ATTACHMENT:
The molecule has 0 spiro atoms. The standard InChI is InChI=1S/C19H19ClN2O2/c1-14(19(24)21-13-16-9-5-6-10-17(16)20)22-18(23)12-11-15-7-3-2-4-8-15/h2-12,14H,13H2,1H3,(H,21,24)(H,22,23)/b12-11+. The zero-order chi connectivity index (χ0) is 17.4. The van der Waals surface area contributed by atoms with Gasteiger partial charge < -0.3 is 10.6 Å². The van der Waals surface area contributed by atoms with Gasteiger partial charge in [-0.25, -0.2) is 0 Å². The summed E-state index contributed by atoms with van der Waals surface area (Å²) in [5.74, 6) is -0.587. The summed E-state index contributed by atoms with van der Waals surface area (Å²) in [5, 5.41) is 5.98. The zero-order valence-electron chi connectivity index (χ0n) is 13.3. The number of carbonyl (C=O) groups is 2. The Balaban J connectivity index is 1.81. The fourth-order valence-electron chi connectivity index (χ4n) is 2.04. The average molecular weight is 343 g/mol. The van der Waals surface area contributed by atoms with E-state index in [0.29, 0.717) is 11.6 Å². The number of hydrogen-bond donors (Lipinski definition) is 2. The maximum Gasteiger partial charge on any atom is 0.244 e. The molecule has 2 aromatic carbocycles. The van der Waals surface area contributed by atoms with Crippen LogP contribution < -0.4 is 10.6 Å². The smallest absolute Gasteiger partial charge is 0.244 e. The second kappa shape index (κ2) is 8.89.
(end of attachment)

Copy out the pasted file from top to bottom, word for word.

The molecule has 0 spiro atoms. The standard InChI is InChI=1S/C19H19ClN2O2/c1-14(19(24)21-13-16-9-5-6-10-17(16)20)22-18(23)12-11-15-7-3-2-4-8-15/h2-12,14H,13H2,1H3,(H,21,24)(H,22,23)/b12-11+. The zero-order chi connectivity index (χ0) is 17.4. The van der Waals surface area contributed by atoms with Gasteiger partial charge < -0.3 is 10.6 Å². The van der Waals surface area contributed by atoms with Gasteiger partial charge in [-0.25, -0.2) is 0 Å². The summed E-state index contributed by atoms with van der Waals surface area (Å²) in [5.74, 6) is -0.587. The summed E-state index contributed by atoms with van der Waals surface area (Å²) in [5, 5.41) is 5.98. The zero-order valence-electron chi connectivity index (χ0n) is 13.3. The number of carbonyl (C=O) groups is 2. The Balaban J connectivity index is 1.81. The fourth-order valence-electron chi connectivity index (χ4n) is 2.04. The average molecular weight is 343 g/mol. The van der Waals surface area contributed by atoms with E-state index in [0.29, 0.717) is 11.6 Å². The number of hydrogen-bond donors (Lipinski definition) is 2. The maximum Gasteiger partial charge on any atom is 0.244 e. The molecule has 2 aromatic carbocycles. The van der Waals surface area contributed by atoms with Crippen LogP contribution < -0.4 is 10.6 Å². The smallest absolute Gasteiger partial charge is 0.244 e. The second kappa shape index (κ2) is 8.89.